Thanks for the add! Gros bisous :-)

Wednesday, January 26, 2011

This little Dany went to the market...

It's that simple... People need stuff, people want stuff, people love stuff. So where do they get that stuff?
In the modern world, we’re well accustomed to supermarkets with their serried ranks of stuff and shopping malls full of stuff. People elbowing each other, their trolleys bulldozing all sorts of stuff, among these purveyors of all the stuff you could wish for. Somehow, shopping never was my cup of tea, but I'll make a proviso because in this world a little too tedious where shopping online has become more exciting than going out to the store, one old-time tradition, that of the farmers or flea markets is one that survived, and is still alive and kicking.
A market is a magical place to go to because there you can get stuff cannot be got readily off the shelf 24/7,  you have to wait for market day. It is magical because, like Ali Baba, you are in awe and don't know for sure what stuff you will find there. It is magical because whether in Istanbul or in Avignon, the market is by nature colourful and anarchic and visceral. It is universal.
Bazar in Istanbul
Marché de Provence
It is magical because it is the essence of civilisation. In the beginning there was barter, and in the end there may just be barter. In the 2010 British movie Shank, in a post apocalyptic London, the fish market in the East End is the first place where links can be re-established between people. My point is that the wheel of history and the wheels of commerce travel hand in hand and weird ways. In the kingdom of modern business that us a continent where "historical buildings" date back 250 years at most, there is a place in Pennsylvania which has very little to do with the Modern World, and everything to do with the Old World. For the ultimate thrill of a medieval-like market experience, there is no place like the Saturday's market.
And no you won't find your knight in shining armour there, although you might who knows, but you will a whole array of people of all ages and colours, of all means, of all trades, of all interests, bikers, and truckers alike.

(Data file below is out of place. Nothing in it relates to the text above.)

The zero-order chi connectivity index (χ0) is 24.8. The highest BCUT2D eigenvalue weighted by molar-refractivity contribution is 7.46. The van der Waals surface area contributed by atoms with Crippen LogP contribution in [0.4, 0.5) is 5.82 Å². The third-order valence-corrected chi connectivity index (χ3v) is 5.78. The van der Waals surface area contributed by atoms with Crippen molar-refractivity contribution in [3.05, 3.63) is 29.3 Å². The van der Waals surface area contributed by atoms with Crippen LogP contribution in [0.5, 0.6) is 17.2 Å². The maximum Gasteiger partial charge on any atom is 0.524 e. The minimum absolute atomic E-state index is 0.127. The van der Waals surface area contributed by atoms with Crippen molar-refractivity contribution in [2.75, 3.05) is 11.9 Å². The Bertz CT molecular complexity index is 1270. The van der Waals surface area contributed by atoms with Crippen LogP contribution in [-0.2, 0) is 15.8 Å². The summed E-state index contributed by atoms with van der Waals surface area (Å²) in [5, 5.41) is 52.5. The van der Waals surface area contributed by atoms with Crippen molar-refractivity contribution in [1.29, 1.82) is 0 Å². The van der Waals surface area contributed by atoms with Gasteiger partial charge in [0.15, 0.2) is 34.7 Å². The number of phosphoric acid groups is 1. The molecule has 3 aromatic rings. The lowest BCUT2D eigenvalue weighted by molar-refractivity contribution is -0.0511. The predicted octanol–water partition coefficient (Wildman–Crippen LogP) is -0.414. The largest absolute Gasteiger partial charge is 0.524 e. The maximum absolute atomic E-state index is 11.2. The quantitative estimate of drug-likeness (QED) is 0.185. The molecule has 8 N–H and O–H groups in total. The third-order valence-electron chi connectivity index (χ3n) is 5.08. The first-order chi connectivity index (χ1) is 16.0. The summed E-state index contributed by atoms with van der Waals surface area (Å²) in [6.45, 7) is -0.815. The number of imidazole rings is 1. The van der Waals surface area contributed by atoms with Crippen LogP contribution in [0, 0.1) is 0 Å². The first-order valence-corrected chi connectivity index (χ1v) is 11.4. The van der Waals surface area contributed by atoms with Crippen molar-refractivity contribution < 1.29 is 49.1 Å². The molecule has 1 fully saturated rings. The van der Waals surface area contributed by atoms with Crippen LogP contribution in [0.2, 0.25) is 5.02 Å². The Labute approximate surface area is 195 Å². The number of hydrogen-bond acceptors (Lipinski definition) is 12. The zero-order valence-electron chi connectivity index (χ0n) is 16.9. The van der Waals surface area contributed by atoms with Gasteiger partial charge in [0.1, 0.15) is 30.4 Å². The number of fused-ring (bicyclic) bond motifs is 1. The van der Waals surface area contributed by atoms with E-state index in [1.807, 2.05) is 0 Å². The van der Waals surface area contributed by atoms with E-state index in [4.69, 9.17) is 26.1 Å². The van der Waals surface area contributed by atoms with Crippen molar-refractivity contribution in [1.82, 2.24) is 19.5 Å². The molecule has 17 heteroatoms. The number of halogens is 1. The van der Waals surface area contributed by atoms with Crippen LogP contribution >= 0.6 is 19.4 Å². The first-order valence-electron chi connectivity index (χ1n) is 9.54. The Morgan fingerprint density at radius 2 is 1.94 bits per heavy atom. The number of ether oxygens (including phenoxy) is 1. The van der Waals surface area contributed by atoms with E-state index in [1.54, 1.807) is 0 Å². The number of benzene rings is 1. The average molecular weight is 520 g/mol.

The architecture of the building dates back to the late 1950's, and I think there was a bit of vision in this building which occupies the size of nearly 2 football pitches. The entrance above is so kitsch, and reminds my of 1950's airport lounges. The behind the panes there are eateries and seats where people can sit and watch the car go by and park as if they were planes.
In a medieval town, a market was never far from a church, and although in this market there is no church, make no mistake, God is still watching you!
This guy sells possibly the best sweet italian sausage in the whole of PA.
Many stalls are Amish stalls of all types, but the bakery ones are the most impressive, there they are with they propane propelled food mixers. I wish I could have taken a closer picture but I am aware that Amish people do not care to have their picture taken.
Now look at this stand above, is this good junk or what. That guy has amazing vintage wooden sleigh for between 10 and 20 bucks.
And hidden amongst his pots and pans, look closely, yes thre is a human in there... here is "ma main man" junkyard Billy, whose real name I know not, but who cares he is my friend. Everytime I buy something of him he gives me somtehing else for free.
Not so healthy.... and yes you can also eat in one of the many eateries that serve every kind of ffod from plain old burgers, and pizzas to Amish and Korean food, and home made sherbet flavoured fudge.
Above is the most bizarre stall. A stall that sells hundreds and hundreds of dolls clothes for dolls of all shapes and sizes.